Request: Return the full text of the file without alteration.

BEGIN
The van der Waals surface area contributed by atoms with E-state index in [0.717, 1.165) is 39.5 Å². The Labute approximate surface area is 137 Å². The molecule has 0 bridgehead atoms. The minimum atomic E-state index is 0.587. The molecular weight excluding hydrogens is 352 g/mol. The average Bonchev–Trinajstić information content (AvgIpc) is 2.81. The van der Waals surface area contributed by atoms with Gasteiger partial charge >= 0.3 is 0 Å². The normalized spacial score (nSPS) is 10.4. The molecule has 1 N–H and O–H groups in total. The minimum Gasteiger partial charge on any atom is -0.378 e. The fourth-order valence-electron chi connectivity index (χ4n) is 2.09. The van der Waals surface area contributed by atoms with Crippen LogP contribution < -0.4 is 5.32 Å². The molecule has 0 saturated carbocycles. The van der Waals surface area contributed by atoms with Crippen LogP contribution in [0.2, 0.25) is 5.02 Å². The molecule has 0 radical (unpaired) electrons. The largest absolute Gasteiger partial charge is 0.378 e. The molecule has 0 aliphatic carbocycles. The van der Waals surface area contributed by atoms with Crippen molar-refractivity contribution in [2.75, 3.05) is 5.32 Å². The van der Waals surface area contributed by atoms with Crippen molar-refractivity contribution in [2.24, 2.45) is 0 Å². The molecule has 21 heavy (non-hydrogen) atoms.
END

The van der Waals surface area contributed by atoms with E-state index in [0.717, 1.165) is 39.5 Å². The Labute approximate surface area is 137 Å². The molecule has 0 bridgehead atoms. The minimum atomic E-state index is 0.587. The molecular weight excluding hydrogens is 352 g/mol. The average Bonchev–Trinajstić information content (AvgIpc) is 2.81. The van der Waals surface area contributed by atoms with Gasteiger partial charge >= 0.3 is 0 Å². The normalized spacial score (nSPS) is 10.4. The molecule has 1 N–H and O–H groups in total. The minimum Gasteiger partial charge on any atom is -0.378 e. The fourth-order valence-electron chi connectivity index (χ4n) is 2.09. The van der Waals surface area contributed by atoms with Crippen LogP contribution < -0.4 is 5.32 Å². The molecule has 0 saturated carbocycles. The van der Waals surface area contributed by atoms with Crippen LogP contribution in [0.2, 0.25) is 5.02 Å². The molecule has 0 radical (unpaired) electrons. The largest absolute Gasteiger partial charge is 0.378 e. The molecule has 0 aliphatic carbocycles. The van der Waals surface area contributed by atoms with Crippen molar-refractivity contribution in [2.75, 3.05) is 5.32 Å². The van der Waals surface area contributed by atoms with Crippen molar-refractivity contribution in [2.24, 2.45) is 0 Å². The molecule has 21 heavy (non-hydrogen) atoms.